6 items from 2015
Egyptian multihyphenate Amr Waked (“Lucy”) has joined the cast of Gerard Butler sci-fi blockbuster “Geostorm,” in which he will play the French head of security at an international space station when the earth’s climate control satellites fail to function.
“Geostorm,” which is currently shooting in New Orleans, will mark the feature directorial debut of Dean Devlin, who teamed with Roland Emmerich to produce 1996’s “Independence Day.” Devlin’s Electric Entertainment is producing with Skydance Productions. Key American cast besides Butler includes Katheryn Winnick, Ed Harris, Andy Garcia and child actor Sterling Jerins.
Warner Bros. has slated the sci-fi action thriller, centered on catastrophic climate change that endangers the world’s survival, for release on Oct. 21, 2016.
Waked’s character in “Geostorm,” is named Ray Dussette, an intimidating and rugged security expert with little patience for error and stupidity who works hard to keep everyone safe, according to pic’s publicity notes. »
- Nick Vivarelli
Hollywood's favorite former bachelor, George Clooney, was honored for his legacy in film and humanitarianism at the Golden Globes, taking home the Cecil B. DeMille Lifetime Achievement Award. The award was presented by Julianna Margulies and Don Cheadle, who fought over which one of them was a better "F.O.G." (Friend of George), on Sunday night at the Beverly Hilton in Los Angeles. "I can't tell you what an honor it is to be up here," said Clooney. "I thought they were going to roast me." He went on to say that the Globes offer a chance to catch up with old friends. »
- Michele Corriston, @mcorriston
Donning the cape and tights to play a big screen superhero was often seen as career suicide for actors. This idea is mined to brilliant effect in Alejandro González Iñárritu's Birdman, with a former comic book star looking to relaunch his career with an ambitious Broadway play.
Adding extra spice to Birdman is the casting of Michael Keaton, himself a former Batman whose post-tights career has been somewhat hit and miss. This film, however, is a stunning reminder of just how good an actor Keaton is and proof that careers don't end when on-screen superpowers fade away.
Digital Spy takes a look at 20 ex-superhero stars to see how they fared after leaving an iconic comic book role behind.
20. Billy Zane
By Anjelica Oswald
J.K. Simmons’ portrayal of a vicious and relentless instructor at a music conservatory in Damien Chazelle’s Whiplash has propelled Simmons as a frontrunner in the supporting actor Oscar race since the film’s premiere at Sundance. He received the Spotlight Award at the Palm Springs International Film Festival on Jan. 3 and was nominated for a Golden Globe, which will be distributed on Jan. 11.
Simmons likely will earn his first Oscar nomination on Jan. 15 and if he wins on Feb. 22, he will become the eighth supporting actor in the last 14 years to win for his first nomination.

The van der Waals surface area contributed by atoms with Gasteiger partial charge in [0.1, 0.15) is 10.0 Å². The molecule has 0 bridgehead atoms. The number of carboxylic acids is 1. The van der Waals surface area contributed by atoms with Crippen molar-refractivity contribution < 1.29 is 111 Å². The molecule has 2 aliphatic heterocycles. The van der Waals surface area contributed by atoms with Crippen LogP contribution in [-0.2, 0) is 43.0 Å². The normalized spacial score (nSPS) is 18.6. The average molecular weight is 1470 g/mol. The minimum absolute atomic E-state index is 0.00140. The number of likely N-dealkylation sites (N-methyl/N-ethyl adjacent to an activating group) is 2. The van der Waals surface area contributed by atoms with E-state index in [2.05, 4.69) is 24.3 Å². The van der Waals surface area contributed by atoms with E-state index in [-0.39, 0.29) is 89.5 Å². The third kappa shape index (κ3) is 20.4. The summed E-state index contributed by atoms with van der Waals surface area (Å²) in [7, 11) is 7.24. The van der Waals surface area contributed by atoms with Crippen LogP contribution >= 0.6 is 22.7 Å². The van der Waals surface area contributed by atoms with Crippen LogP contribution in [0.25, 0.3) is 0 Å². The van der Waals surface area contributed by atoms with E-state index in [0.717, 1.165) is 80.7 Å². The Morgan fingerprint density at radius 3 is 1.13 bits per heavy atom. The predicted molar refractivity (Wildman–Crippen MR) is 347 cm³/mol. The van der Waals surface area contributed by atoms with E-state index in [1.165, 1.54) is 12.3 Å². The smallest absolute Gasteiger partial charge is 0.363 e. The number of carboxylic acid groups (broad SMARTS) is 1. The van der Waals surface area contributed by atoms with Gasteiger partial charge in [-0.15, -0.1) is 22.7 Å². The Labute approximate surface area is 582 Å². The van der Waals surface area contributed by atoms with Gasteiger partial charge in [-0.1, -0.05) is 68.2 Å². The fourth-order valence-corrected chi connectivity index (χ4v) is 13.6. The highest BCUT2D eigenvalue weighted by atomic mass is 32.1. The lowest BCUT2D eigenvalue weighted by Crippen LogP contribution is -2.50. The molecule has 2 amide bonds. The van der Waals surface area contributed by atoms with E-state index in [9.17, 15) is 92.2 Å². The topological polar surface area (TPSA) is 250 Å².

In the past 14 years, 50 percent (seven of 14) of supporting actors and 64 percent (nine of 14) of supporting actresses were never nominated before winning their first Oscar.
- Anjelica Oswald
If you had Damien Chazelle's "Whiplash" chalked up for a Best Original Screenplay nomination, hold your horses. Despite the demonstrable fact that Chazelle directed a short film of the same name that was merely a scene taken from the already-written feature in order to raise funds for said feature, the Academy has apparently deemed it an adapted screenplay. The news comes from Grantland writer Mark Harris, who saw the film chalked up as an eligible contender in the adapted category on an e-ballot rather than original. "There are five slots," Harris told me in a quick exchange. "You list them preferentially. In the blank next to each slot, there's a click-option to go to the 'reminder list' of eligible films for that category. And there was 'Whiplash' [in adapted]." It's too late to reach out for any sort of comment from the Academy or WGA on this, alas. Though »
- Kristopher Tapley
While many may still be catching up on some of the great television from 2014, programming in 2015 is starting earlier than ever. Gone are the days of months-long hiatuses and January and Februarys full of repeats. This year looks to be just as jam-packed as last year, with interesting television coming from any number of sources. Here are Chief TV Editor Kate Kulzick and Managing TV Editor Deepayan Sengupta’s picks for new premieres to keep an eye out for in the coming weeks.
Created by Dan Fogelman
Airs Sundays at 8pm and 8:30pm (Et) on ABC
Premieres Jan. 4th, 2015
Musicals have been a genre rarely explored on television, and fairy tales even less so. Thus, the idea of a new show in either category is an intriguing one and a show that combines the two, as Galavant does, is an exciting prospect. With a four-week run (eight half-hour »
6 items from 2015
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